I received the following press release from Joe Procopio announcing his foray into the publishing world. His company Picture This Press has debuted three new titles as a part of their Lost Art Books series.
Joe’s efforts are a welcome addition to any collector of early 20th century illustration and cartoons, as well as an important part of preserving artists of the past for recognition and rediscovery. I am excited by this news of a new company dedicated to preserving this field I am so passionate about. Good luck Joe! — John Fleskes
FOR IMMEDIATE RELEASE: October 28 2010
Contact: Joe Procopio, firstname.lastname@example.org, (240) 643-8714
To download a PDF of this press release: http://tiny.cc/w9tma
New publisher Picture This Press debuts with three titles on forgotten masters of graphic art
Lost Art Books series devoted to preserving early 20th century illustration and cartoons
SILVER SPRING, MARYLAND–Picture This Press, a new publishing house devoted to the graphic arts, has simultaneously released its first three volumes in its Lost Art Books series, an imprint that focuses on the illustrators and cartoonists who were nationally known figures in their day but have since slipped into obscurity. After several years of laying the groundwork for the press’ launch, gathering a vast library of material and developing a significant network of outside resources, The Lost Art Books imprint made its public debut last month at the Small Press Expo in Bethesda, Maryland, joining the ranks of independent publishers passionate about these past masters of illustration and cartoon art.
The Lost Art of Zim–Cartoons and Caricatures revives for modern audiences the hard won wisdom of a founding father of American cartooning, Eugene ‘Zim’ Zimmerman. This centennial edition collects material from America’s earliest correspondence course on how to be a cartoonist. More than a simple collection of “how to” lessons, Zim outlines an entire philosophy of life for would-be cartoonists, sage advice from decades of experience. The book is rounded out with an introduction by Zim scholar Walter Brasch and a rare biography on the artist’s life.
The father of caveman-and-dinosaur comics gets the deluxe treatment in The Lost Art of E.T. Reed–Prehistoric Peeps with a comprehensive introduction by artist/writer Stephen Bissette (Swamp Thing). This strip, which first appeared in Punch magazine, was the first to stumble upon the comic goldmine of throwing prehistoric men and dinosaurs into anachronistic situations. It became hugely influential, and a clear line can easily be drawn from Reed’s Prehistoric Peeps straight through the decades to television’s The Flintstones. Reed deserves further celebration for the remarkable draftsmanship he brought not only to Prehistoric Peeps but also to the cartoons he produced as a parliamentary caricaturist and social satirist, all of which are examined in this volume, the first of its kind ever devoted to Reed and his work.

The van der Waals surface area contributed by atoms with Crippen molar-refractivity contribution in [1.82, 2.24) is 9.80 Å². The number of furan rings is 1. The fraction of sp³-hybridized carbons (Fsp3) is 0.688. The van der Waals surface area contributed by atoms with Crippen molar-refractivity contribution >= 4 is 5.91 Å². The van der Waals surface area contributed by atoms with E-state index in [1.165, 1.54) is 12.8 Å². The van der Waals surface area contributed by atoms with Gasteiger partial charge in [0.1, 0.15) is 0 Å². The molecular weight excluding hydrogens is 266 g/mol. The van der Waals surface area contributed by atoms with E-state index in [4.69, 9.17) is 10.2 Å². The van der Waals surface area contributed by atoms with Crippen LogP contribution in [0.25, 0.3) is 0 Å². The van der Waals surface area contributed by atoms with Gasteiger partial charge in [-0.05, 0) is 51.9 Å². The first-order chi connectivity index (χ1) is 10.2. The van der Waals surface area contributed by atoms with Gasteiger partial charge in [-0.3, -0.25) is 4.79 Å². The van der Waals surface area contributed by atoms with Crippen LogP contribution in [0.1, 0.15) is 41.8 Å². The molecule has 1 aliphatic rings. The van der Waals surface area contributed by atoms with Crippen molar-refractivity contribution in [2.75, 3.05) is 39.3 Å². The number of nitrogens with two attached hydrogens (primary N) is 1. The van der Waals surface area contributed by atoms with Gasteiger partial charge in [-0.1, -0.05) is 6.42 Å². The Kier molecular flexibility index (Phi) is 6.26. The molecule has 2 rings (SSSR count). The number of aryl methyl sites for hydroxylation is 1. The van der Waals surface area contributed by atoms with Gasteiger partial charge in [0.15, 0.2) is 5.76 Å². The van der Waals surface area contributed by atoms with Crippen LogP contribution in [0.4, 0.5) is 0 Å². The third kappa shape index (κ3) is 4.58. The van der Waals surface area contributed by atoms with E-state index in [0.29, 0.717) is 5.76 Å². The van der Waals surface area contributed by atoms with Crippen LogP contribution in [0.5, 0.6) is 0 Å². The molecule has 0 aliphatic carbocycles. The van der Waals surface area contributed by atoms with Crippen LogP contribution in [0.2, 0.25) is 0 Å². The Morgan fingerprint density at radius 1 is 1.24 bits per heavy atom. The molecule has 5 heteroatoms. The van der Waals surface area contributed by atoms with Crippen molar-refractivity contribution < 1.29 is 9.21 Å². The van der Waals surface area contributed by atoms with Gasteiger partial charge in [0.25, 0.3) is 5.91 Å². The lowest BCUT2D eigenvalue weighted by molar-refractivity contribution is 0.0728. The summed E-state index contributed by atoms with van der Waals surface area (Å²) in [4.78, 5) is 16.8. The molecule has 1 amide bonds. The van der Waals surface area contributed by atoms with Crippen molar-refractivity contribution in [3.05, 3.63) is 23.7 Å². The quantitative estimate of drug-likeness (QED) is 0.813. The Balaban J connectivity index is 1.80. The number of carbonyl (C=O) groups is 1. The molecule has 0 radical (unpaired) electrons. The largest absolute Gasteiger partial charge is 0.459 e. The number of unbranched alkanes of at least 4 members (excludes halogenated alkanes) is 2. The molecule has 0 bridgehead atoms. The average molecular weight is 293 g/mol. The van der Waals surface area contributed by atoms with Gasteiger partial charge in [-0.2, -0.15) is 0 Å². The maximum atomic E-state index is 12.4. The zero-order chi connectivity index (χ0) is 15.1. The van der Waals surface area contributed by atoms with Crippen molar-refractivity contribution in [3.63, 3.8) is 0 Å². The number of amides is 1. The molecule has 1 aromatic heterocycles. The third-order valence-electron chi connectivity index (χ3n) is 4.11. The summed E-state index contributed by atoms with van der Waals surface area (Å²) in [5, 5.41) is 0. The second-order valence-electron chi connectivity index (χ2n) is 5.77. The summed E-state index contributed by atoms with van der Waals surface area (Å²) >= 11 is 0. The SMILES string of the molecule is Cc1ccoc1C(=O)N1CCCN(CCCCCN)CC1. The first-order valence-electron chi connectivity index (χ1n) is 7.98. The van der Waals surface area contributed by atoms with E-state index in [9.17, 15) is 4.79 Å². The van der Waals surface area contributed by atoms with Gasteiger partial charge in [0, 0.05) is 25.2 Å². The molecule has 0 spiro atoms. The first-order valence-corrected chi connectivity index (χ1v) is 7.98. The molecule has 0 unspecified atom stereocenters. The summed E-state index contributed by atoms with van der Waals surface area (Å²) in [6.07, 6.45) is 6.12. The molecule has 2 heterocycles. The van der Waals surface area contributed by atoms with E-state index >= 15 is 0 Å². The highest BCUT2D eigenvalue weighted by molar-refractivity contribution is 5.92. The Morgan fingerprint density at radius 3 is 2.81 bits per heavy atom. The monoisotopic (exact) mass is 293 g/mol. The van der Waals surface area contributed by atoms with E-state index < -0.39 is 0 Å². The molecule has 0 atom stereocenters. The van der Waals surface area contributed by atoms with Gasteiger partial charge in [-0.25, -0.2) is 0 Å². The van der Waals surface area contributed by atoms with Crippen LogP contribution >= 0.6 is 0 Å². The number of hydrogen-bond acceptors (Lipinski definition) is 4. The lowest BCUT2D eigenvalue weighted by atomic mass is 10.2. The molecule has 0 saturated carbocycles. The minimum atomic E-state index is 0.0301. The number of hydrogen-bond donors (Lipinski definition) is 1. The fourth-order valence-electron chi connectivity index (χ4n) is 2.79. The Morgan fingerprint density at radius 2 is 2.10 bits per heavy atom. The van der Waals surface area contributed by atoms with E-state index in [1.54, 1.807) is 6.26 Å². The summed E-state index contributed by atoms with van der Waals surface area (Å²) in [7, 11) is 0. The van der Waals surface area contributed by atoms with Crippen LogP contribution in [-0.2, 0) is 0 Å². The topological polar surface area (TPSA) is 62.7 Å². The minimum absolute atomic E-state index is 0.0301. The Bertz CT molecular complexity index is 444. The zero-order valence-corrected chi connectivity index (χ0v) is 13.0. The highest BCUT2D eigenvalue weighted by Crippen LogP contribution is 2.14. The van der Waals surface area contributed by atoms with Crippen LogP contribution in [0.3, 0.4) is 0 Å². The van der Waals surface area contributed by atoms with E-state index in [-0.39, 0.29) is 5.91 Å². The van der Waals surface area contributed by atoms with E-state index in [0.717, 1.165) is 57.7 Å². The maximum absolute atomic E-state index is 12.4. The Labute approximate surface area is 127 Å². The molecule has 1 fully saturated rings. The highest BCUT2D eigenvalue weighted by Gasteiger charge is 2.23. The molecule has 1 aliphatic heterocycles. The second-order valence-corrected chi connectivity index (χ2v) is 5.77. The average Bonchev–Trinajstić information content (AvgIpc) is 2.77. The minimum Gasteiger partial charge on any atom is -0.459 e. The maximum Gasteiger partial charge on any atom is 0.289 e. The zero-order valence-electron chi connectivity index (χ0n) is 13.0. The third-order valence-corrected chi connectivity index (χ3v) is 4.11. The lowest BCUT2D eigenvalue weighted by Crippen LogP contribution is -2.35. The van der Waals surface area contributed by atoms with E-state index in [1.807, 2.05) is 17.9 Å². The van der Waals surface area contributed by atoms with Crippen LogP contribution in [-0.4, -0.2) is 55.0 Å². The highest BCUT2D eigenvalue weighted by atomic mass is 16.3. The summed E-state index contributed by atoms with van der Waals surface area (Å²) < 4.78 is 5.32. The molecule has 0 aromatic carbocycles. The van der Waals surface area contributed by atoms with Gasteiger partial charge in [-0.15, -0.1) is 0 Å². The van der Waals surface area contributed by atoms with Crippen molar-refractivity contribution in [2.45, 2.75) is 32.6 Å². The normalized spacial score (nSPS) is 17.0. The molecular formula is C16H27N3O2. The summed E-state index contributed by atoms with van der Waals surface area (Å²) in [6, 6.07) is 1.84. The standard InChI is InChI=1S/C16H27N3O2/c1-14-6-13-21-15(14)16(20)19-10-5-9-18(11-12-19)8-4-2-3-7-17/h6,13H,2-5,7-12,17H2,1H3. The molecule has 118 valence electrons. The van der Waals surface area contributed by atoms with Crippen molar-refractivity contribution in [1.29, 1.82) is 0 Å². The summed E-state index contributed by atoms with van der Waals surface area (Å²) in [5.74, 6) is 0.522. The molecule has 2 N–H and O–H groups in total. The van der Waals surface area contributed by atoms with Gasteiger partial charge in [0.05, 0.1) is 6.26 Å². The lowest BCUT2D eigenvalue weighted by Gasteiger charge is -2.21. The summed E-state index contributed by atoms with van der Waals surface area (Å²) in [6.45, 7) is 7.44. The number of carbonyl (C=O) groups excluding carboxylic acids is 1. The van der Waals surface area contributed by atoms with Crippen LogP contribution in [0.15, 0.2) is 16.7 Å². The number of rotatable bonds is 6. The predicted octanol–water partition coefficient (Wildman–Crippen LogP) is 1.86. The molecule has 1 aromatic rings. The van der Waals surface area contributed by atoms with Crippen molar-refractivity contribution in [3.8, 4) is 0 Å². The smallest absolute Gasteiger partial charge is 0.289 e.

A neglected master draftsman finally receives the attention he deserves in The Lost Art of Frederick Richardson. This volume presents over a hundred illustrations from his prolific final years as a newspaper artist for the Chicago Daily News. All that is known about Richardson’s life can be found in the introduction by fantasy writer Ruth Berman and well-known mathematics and science writer Martin Gardner. This collection-the first of its kind in well over a century-will leave modern readers wondering what today’s newspapers might be like if they aspired to this level of enchantment and artistry.
Picture This Press founder Joseph Procopio along with his co-publisher Ellen Levy have a combined 35 years of publishing experience, having worked as editors and writers and directed publications departments for a variety of organizations. Matching this level of expertise with their passion for the material will result in many more books aimed at introducing modern readers to these great artists of the “golden age” of cartooning and illustration.
About Picture This Press is dedicated to broadening the appreciation and awareness of the artists who work in the fields of illustration, cartooning, graphic arts, photography, and poster design.
Lost Art Books, the flagship series from Picture This Press, collects and preserves the works of illustrators and cartoonists from the first half of the 20th century. Too many of these artists have gone under appreciated for too long, with much of their work uncollected or unexamined for decades, if at all. The Lost Art series of books aims to preserve this cultural heritage by re-introducing these artists to new generations of working artists, historians, and admirers of things beautiful.